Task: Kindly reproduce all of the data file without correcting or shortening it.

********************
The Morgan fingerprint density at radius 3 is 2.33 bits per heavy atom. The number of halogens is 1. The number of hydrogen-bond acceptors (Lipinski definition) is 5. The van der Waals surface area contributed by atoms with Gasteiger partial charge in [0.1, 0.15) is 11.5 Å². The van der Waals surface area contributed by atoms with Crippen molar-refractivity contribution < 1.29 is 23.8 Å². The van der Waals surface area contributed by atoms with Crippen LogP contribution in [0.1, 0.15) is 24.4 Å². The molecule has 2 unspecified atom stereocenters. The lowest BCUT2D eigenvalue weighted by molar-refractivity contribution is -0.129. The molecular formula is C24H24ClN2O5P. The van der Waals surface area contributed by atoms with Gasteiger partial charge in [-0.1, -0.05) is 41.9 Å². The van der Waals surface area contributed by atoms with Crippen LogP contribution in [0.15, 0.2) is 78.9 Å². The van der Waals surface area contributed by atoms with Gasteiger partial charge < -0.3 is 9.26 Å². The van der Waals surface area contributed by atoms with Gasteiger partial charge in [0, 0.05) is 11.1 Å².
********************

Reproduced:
The Morgan fingerprint density at radius 3 is 2.33 bits per heavy atom. The number of halogens is 1. The number of hydrogen-bond acceptors (Lipinski definition) is 5. The van der Waals surface area contributed by atoms with Gasteiger partial charge in [0.1, 0.15) is 11.5 Å². The van der Waals surface area contributed by atoms with Crippen molar-refractivity contribution < 1.29 is 23.8 Å². The van der Waals surface area contributed by atoms with Crippen LogP contribution in [0.1, 0.15) is 24.4 Å². The molecule has 2 unspecified atom stereocenters. The lowest BCUT2D eigenvalue weighted by molar-refractivity contribution is -0.129. The molecular formula is C24H24ClN2O5P. The van der Waals surface area contributed by atoms with Gasteiger partial charge in [-0.1, -0.05) is 41.9 Å². The van der Waals surface area contributed by atoms with Crippen LogP contribution in [0.15, 0.2) is 78.9 Å². The van der Waals surface area contributed by atoms with Gasteiger partial charge < -0.3 is 9.26 Å². The van der Waals surface area contributed by atoms with Gasteiger partial charge in [0, 0.05) is 11.1 Å².